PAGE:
When you look at it as an employee perk, VTO could help you attract and retain talent. What person wouldn’t consider a company that shares their values?
Volunteering gives you countless outreach opportunities, too:
- Have employees wear shirts with the company's colors and logo when they volunteer.
- Use your social media channels to share pictures of those employees in action.
- Tag the wonderful charities and organizations they're helping.
HelpGuide says volunteering offers the following benefits:
- Making new friends and improving your social and relationship skills
- Fighting the effects of stress and depression while boosting happiness
- Teaching job skills and gaining career experience
- Providing an outlet for fun and a sense of purpose
Disadvantages of VTO
Do you own a small business? If so, your budget and resources could prevent you from offering VTO.
It sounds nice, but it’s a big deal to hire an extra person and cover every shift. Plus, VTO is generally handled with an employee-submitted request. You need enough HR staff to handle the extra work.
You have to avoid controversial causes and questionable charities, too. Screen organizations to make sure they align with your company values.
Even when you say “no” to VTO, there are ways to give back:
- Inform your employees of off-hours volunteering opportunities.
- Host volunteer meet-ups as an alternative to happy hours (or do both).
- Match employee donations to charities you select.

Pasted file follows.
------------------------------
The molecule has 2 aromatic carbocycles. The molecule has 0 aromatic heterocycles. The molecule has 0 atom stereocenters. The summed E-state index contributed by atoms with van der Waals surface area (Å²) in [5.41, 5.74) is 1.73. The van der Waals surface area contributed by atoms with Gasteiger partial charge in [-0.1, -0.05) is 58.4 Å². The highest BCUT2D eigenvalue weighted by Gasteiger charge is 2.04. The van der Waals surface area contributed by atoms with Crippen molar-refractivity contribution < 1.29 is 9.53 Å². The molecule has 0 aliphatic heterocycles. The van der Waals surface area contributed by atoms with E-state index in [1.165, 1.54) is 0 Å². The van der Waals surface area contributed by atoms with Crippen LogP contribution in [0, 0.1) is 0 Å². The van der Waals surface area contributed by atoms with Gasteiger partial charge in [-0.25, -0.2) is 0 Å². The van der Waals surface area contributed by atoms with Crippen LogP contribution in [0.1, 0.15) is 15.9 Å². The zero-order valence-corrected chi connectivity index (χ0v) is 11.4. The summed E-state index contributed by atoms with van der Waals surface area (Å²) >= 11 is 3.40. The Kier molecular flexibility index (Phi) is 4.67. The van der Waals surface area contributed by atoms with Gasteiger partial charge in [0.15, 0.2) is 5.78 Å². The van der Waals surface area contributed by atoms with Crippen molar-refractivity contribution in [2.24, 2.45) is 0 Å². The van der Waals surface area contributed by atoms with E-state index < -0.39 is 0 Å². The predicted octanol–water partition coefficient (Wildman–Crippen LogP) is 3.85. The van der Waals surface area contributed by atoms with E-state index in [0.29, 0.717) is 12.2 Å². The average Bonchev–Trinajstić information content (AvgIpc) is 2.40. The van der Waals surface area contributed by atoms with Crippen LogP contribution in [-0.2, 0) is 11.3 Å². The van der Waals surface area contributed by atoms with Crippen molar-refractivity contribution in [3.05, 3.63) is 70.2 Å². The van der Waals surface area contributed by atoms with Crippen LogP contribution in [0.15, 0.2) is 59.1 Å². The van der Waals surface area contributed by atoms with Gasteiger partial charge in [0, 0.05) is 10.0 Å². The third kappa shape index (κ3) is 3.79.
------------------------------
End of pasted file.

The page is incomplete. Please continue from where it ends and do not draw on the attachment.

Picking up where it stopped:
Even when you hop on the VTO train, you need to solve staffing issues so customer service doesn’t decline.
How to Create a Volunteer Culture
Some employees want to volunteer, but they don’t know where to start. Others don’t want to volunteer, period.
Start by offering specific opportunities. Don’t say, “Here’s some VTO. Go use it somewhere.”
Next, gamify your efforts by:
- Setting a yearly volunteer hour goal for your company and sending regular updates
- Getting management signed up to set an example
- Having a prize drawing for anyone who uses all their VTO
Recognize volunteers through company email and in person. Tag them on social media, too!
Check out these excellent VTO resources for more helpful info:
- SHRM Sample Volunteerism Policy
- 6 Example VTO Policies Employers Should See
- How to Create a Volunteer Time-Off Program That Sticks
When VTO Won't Help You
Let’s hop back into the Work Institute Report.
In 2018, employees left jobs by choice for the following reasons:
- Career development (22.2%)
- Work-life balance (12%)
- Manager behavior (11.3%)
- Compensation and benefits (9.6%)
- Well-being (8.4%)
- Job characteristics (8.1%)
- Work environment (5.2%)
Other reasons for leaving included:
- Relocation (10%)
- Involuntary (6.7%)
- Retirement (6.3%)
A VTO policy won’t make these issues disappear:
- Forced overtime
- Poor compensation and benefits
- A toxic culture or work environment
- No chances for upward mobility
VTO won't solve your problems like magic. Think of it as a tool to help you treat talent well and provide a great place to work.
You have a much better understanding of VTO now. But do you have a solid business insurance plan?
Contact Sauk Valley Insurance and get great coverage for your business.